Penn State Hershey Medical Center home Penn State Hershey Medical Center home Penn State Hershey: Patient Care home Penn State Hershey: Education home Penn State Hershey: Research home Penn State Hershey: Community home
Penn State Hershey Health Information Library
  Library Home
  Find A Physician
  Find A Practice
  Request An Appointment
  Search Clinical Studies
  Classes and Support Groups
  Ask A Health Librarian
  Subscribe to eNewsletters


Penn State Hershey Health Information Centers
  Bone and Joint
  Cancer
  Children
  Heart
  Men
  Neurology
  Pregnancy
  Seniors
  Women

        Follow Us

Picking a Pediatrician

Now that you're in your last trimester, you should choose a pediatrician for your baby-to-be. You can also decide to go to a family physician who can provide care for your baby. Choosing a doctor for your baby is an important decision. A good pediatrician is more than a person to call when your baby has a fever. This provider will:

  • Chart your child's development
  • Address your concerns
  • Answer your questions about your child's health

This is someone you will see regularly for sick visits and for well checkups.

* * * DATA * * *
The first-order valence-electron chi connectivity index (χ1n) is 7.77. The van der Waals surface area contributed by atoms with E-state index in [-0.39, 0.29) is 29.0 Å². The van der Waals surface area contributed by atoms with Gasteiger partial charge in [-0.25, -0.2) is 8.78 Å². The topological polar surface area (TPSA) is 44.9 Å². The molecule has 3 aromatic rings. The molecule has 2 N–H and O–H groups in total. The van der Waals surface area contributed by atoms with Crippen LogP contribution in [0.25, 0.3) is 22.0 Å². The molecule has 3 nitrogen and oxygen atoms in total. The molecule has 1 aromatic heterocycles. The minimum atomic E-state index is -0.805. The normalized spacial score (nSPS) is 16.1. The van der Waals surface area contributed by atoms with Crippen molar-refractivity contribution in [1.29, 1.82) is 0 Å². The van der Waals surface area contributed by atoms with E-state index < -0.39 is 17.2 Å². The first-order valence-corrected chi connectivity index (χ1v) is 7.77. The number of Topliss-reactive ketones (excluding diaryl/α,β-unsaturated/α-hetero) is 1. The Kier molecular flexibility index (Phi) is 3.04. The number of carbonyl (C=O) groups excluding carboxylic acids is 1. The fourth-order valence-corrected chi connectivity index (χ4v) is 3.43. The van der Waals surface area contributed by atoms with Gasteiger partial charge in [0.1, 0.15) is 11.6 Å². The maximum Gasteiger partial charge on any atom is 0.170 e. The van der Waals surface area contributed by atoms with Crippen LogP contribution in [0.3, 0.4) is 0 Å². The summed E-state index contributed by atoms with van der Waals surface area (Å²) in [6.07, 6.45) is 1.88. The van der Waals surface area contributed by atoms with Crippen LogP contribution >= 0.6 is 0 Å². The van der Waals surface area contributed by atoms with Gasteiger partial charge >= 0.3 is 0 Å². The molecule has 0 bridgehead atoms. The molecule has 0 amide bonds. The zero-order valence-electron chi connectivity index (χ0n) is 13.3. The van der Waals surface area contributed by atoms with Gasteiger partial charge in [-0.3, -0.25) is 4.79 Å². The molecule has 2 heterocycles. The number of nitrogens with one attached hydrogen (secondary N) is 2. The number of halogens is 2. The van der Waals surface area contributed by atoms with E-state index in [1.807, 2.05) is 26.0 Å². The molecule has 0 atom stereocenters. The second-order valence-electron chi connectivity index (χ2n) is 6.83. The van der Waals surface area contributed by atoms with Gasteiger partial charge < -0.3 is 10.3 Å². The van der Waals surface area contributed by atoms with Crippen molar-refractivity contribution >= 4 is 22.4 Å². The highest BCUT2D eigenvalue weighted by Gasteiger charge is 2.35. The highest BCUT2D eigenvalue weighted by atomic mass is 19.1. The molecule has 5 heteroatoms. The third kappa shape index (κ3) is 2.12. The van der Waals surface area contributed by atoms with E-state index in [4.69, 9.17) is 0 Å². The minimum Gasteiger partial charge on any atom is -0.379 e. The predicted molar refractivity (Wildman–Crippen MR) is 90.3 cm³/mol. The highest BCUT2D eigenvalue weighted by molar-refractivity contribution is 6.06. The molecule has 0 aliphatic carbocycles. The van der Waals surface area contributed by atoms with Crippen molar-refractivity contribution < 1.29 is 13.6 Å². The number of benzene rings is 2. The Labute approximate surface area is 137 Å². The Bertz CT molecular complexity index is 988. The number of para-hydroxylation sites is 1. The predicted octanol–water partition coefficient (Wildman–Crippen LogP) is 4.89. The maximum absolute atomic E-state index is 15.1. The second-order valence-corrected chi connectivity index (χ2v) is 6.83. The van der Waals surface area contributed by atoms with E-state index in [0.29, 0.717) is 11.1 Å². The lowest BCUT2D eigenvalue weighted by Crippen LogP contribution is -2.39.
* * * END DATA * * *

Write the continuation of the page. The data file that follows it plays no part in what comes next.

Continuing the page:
Start with your family physician, obstetrician, family, friends, and colleagues. Ask them for recommendations. Then start gathering a list of names. After you collect a few numbers, write up some questions and call to set up interviews. When you interview a physician, you should take into account:

  • Professional qualifications and reputation (the American Academy of Pediatrics -- AAP -- will provide you with a list of board-certified pediatricians if you ask for it).
  • Health care viewpoints on various issues such as preventive medicine and nutrition.
  • Office hours (weekend appointments, evenings, emergencies).
  • Doctor cross-coverage (who are the other doctors covering when your doctor is unavailable?).
  • Location. Is there more than one office?
  • Office environment and general feel and personalities of doctors and staff.
  • After hours. Answering service/returned phone calls.
  • Triage system. Who answers your calls when you have a question? Do you speak with a nurse or directly with your doctor?
  • Health coverage issues/ HMO/PPO. How do you pay for visits?



Review Date: 1/12/2017
Reviewed By: John D. Jacobson, MD, Professor of Obstetrics and Gynecology, Loma Linda University School of Medicine, Loma Linda Center for Fertility, Loma Linda, CA. Also reviewed by David Zieve, MD, MHA, Medical Director, Brenda Conaway, Editorial Director, and the A.D.A.M. Editorial team.
The information provided herein should not be used during any medical emergency or for the diagnosis or treatment of any medical condition. A licensed medical professional should be consulted for diagnosis and treatment of any and all medical conditions. Links to other sites are provided for information only -- they do not constitute endorsements of those other sites. © 1997- A.D.A.M., Inc. Any duplication or distribution of the information contained herein is strictly prohibited.
adam.com